NewBridge CEO, Craig Duff receives Award
NewBridge chief executive and founder of Varsity College, South Africa’s first private sector university and a household name across the country, received the Old Boy Pro Meritis Award from the headmaster of Westville Boys’ High, Mr Trevor Hall, for his contribution to education today. (December 4.)
Speaking shortly after the ceremony which is attended by Grade 8 to 11 pupils who achieved excellence in one or more of the following aspects – academics, service, sport or cultural – Duff said this was a truly proud and humbling moment.
Duff attended Westville Boys’ High between 1983 and 1987 and went on to study through Unisa and founded Varsity College at the age of just 21.
Now part of the Johannesburg Stock Exchange listed Advtech Group, Varsity College has eight campuses countrywide that cater for nearly 17 000 students. Duff served as an executive director for 12, leaving in 2010.
This year, he realised his dream of creating NewBridge, a new age tertiary institution that will bridge the two important gaps between school and post-school studies and post-school studies and the world of work. The first campus will open on the Durban Berea in 2019.
“Westville Boys’ High played such an important part in my life. It was instrumental in my development. I was a loyal and proud school boy. I am a loyal and proud old boy. I have immense respect for all that the school stands for and for all that the school has achieved,” he said.
Headmaster, Mr Trevor Hall, said that Duff was a fitting guest of honour at the awards ceremony as well as an appropriate recipient of the Pro Meritis Award.
Other recipients include Prof Frank Slack, Mr Stephen van Coller, Dr Adrian Tiplady, Dr Mike Ezekowitz, Mr Jim Sutcliffe, Mr Mickey Arthur and Mr Errol Stewart.
Hall said the award was presented to learners who had matriculated at the school and gone on to achieve a “degree of excellence” in their subsequent careers.
“This does not necessarily apply to any one skill or a particular talent but is presented to a person who has made a significant contribution to the national or global community and has achieved the highest degree of excellence to which we aspire in the School and who has by example of character, attitude, service, involvement, application, unselfishness, modesty and dedication over a period of time, reflected the personal attributes which we value in our School. This is the highest honour that the School can bestow on an Old Boy. It is an award which is not bestowed very often,” he explained.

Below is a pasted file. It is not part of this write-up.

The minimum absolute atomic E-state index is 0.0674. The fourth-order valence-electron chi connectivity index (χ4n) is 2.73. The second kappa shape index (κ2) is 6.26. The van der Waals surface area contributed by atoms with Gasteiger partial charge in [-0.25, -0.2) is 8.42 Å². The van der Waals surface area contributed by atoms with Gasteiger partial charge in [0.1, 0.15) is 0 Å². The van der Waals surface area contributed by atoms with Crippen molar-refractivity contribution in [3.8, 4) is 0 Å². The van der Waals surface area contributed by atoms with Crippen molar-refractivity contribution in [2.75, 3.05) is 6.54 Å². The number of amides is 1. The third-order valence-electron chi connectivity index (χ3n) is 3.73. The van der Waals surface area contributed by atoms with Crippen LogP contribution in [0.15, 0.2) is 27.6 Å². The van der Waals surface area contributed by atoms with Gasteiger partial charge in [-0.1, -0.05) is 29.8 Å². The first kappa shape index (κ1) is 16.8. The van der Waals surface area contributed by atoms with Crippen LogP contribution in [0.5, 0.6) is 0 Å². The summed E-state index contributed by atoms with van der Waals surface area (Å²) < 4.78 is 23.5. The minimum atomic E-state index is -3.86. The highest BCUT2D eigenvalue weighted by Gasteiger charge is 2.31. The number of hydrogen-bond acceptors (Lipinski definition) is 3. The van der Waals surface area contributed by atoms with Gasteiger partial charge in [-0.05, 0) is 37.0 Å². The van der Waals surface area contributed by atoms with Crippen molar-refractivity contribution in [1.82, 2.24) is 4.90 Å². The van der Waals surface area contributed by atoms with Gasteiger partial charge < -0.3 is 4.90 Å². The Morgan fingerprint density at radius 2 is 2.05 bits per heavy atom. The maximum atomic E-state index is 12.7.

Duff added: “” From my perspective, Westville Boys’ High and its teachers taught me to be true to our motto “incepto ne desistam” – may I not shrink from my purpose. As an entrepreneur, you are constantly faced with challenges and changing circumstances. Westville Boys certainly taught me to stand strong and know that hard work would be rewarded. “
He admitted that education had changed a great deal since his days in the classroom. Technology, in particular, had had a significant impact on the way that we communicate, socialize and learn.
“Change requires innovation and modern thinkers that can adapt. It is testament to Westville Boys High, it’s management, its staff and boys that they are regarded as one of the top preforming academic, sporting and cultural school,” he pointed out.
As an innovator in his own right and creator of NewBridge which seeks to take tertiary education to a new level, Duff had some inspiring words of advice for learners attending the event.
“Follow your passion, give it your all, and make sure you take advantage of opportunities that come your way. Right now, all young people’s lives are a book waiting to be written. What you do in the years ahead will determine how exciting your book will be, how much fun and how much success you will be able to write about. Most importantly, make sure that you will be proud to let your parents, your wife and your kids read your book one day.”